I loved to draw when I was young. And I scored pretty well in art while in school.
But I don’t count myself as an artist. Far from it. I had no intention to become an artist.
Maybe because I was told that it was hard to make a living off art.
Or maybe because I was more inclined towards science.
I was on the science track since secondary school. When I was in junior college, the form teacher asked the class what we wanted to study in university. Majority of the class, including myself, chose engineering.
Indeed, I studied engineering in university. There was not even a shroud of doubt. It was decided long ago. The only question was which university.
But I did not work as an engineer after I graduated. I had no interest in it after I fell in love with investing.
The science was still very much in me and I carried it into investing – I loved the quantitative approach because it gave me more objectivity and control of the process. It was also easy for beginners because one can follow the steps of a well-designed investment system as opposed to the need of having sufficient experience to evaluate businesses.
I could understand the importance of tracking investment performance so that there’s a feedback loop to evaluate if my investing system is working.
Science is grounded in rationality and an antidote for investing biases.
I prided myself being more rational than other investors because I did the above. I have been preaching to convert the others to adopt my definition of a ‘proper’ investing behaviour.
The chapter Reasonable > Rational in Morgan Housel’s book (The Psychology of Money) challenged my thinking,
“A rational investor makes decisions based on numeric facts. A reasonable investor makes them in a conference room surrounded by co-workers you want to think highly of you, with a spouse you don’t want to let down, or judged against the silly but realistic competitors that are your brother-in-law, your neighbor, and your own personal doubts. Investing has a social component that’s often ignored when viewed through a strictly financial lens.”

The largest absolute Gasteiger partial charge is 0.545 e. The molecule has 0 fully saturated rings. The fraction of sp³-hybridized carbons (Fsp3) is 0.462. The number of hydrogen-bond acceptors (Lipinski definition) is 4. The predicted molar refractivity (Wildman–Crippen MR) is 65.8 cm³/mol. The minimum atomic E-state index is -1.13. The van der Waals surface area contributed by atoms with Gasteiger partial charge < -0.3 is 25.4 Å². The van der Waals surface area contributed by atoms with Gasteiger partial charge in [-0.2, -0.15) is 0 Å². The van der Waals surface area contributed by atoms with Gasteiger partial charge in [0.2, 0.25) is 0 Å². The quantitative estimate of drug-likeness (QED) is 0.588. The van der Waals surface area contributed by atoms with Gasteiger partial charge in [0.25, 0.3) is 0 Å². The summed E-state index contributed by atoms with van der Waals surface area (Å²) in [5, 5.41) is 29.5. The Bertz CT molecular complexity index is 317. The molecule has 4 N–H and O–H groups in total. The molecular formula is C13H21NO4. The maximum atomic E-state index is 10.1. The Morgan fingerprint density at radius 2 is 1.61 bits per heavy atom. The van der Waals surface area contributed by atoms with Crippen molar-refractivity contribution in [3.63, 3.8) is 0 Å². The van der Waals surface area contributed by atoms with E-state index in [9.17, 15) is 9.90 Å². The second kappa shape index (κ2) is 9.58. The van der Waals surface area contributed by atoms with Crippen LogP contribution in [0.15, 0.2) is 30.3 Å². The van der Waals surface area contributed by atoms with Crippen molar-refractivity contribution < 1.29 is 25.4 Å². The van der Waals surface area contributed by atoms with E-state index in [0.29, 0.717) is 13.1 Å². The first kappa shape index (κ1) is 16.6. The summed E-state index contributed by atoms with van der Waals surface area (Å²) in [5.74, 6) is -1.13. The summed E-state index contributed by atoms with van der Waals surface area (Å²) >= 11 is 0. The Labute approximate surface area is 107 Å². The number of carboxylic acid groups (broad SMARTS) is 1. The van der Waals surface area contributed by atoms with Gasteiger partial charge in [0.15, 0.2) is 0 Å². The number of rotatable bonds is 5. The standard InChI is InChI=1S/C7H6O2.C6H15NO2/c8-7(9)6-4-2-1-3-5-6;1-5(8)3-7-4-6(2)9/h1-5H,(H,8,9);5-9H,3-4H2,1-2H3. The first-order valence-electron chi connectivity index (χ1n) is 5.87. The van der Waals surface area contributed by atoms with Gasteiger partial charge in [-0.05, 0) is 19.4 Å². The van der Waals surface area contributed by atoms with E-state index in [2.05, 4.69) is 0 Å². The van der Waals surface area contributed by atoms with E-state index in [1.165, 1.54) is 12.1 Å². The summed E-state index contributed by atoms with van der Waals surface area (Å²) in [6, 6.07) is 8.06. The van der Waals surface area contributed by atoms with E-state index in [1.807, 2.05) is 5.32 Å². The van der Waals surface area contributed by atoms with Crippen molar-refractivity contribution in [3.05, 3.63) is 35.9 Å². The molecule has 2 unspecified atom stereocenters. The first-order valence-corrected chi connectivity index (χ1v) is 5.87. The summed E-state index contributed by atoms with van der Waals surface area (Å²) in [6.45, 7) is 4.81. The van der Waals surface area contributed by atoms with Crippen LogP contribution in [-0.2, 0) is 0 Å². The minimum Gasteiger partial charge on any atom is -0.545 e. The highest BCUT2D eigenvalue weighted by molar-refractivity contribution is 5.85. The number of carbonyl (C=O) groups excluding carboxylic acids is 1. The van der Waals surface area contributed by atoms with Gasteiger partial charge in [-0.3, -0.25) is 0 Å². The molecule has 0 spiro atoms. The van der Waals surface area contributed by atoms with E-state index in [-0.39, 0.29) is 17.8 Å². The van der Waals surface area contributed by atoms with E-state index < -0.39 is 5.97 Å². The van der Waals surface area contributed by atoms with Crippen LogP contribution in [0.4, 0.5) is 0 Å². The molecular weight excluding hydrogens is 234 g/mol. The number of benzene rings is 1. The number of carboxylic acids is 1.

There’s a human element to investing. It isn’t pure science or 100% rational. And it is okay.
Not everyone like me is going to have the conviction to stick to an investment strategy. The stock market is volatile and compounding effects require long duration to work its magic. An investor who lacks conviction would easily bail when the strategy is hitting a rough patch.
On the contrary, biases may serve these investors well. If they love what they have invested in and truly believe in the companies they partly owned, they may be able to stick with their investments through the ups and downs and reap the long term returns eventually.
Maybe it is also a blessing that the majority do not track their investment performances. This would make them less anxious and keep them invested. They are not professionals who need to report results periodically. Cut them some slack. As long as their wealth are growing at the end of the day, what’s the fuss?
Searching for the best performing stocks or investing strategy is overrated.
Achieving high rate of returns is overrated.
Staying invested is underrated.
Long term investing is tough enough. Don’t make it harder. I need to accept that investing does NOT need to be 100% rational. Make it reasonable is good enough.